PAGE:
At some point every writer asks the question, ‘how do I write a first draft?’ It’s an honest question and if you think about it there are plenty of answers. You can write quickly, without form or style and then clean it up later, or you can write slowly, mulling over every detail or you can do something in-between.
Writing is personal endeavor and it’s up to each writer to create their own style. Now, that being said, sometimes the best way to learn something is by learning from someone else and if you’re going to take pointers you might as well take them from the best. So the purpose of this Writer’s Tool is to take some tips from well-known authors on how to write first drafts, namely: Ray Bradbury, E. B. White, and Stephen King.
So what is a first draft and how do I write one?
Ray Bradbury had a firm belief in going with your gut and writing everything down as fast as you can. In other words, let your imagination run wild and try to keep up.
In Bradbury’s Zen in the Art of Writing, he wrote, “The faster you blurt, the more swiftly you write, the more honest you are. In hesitation is thought. In delay comes the effort for a style, instead of leaping upon truth which is the only style worth deadfalling and tiger-trapping.”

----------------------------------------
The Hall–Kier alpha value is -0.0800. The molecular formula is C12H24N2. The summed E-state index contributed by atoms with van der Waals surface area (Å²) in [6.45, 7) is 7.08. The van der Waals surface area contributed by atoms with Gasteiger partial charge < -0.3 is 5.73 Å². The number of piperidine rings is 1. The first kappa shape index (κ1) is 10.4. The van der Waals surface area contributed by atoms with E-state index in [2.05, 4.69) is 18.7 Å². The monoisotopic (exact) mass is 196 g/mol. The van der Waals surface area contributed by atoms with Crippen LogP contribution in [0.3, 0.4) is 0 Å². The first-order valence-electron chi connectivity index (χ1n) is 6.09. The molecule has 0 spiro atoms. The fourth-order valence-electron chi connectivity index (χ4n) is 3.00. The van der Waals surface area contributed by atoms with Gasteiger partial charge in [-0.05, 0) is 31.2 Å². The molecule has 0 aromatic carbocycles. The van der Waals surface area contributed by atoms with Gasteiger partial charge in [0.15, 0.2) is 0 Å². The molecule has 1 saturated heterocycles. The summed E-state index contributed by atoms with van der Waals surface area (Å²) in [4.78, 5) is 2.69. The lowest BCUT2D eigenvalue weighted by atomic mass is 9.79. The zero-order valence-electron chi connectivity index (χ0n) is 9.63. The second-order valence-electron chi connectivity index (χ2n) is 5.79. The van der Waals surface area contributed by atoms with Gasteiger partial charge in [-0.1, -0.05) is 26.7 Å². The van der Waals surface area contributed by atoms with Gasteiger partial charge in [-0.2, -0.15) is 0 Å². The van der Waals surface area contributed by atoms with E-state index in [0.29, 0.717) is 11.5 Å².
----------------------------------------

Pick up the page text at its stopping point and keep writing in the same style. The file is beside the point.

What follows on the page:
A lot of other writers have echoed Bradbury’s practice and for good reason. I think what’s most important in your first draft is to get the ideas down on the page without worrying too much about how they sound. That’s what second drafts are for and third drafts, and fourth, and fifth.
E. B. White had the exact opposite stance. In fact, he once joked about writing two sentences and then spending the next hour rewriting them. Whether he actually did such a thing is up for debate but it is well known that after he wrote Charlotte’s Web E.B. White let it sit on his bookshelf for a year to ‘cool down’. While that may not work for everyone, it certainly worked for him.
Stephen King wrote in his book, On Writing, that, “Your job during or just after the first draft is to decide what something or somethings yours is about. Your job in the second draft— one of them, anyway—is to make that something even more clear.” Essentially, get it all down first and polish later.
However you decide to do it, whether you rush through every sentence or research every word, just make sure that by the end of the page you say what you mean.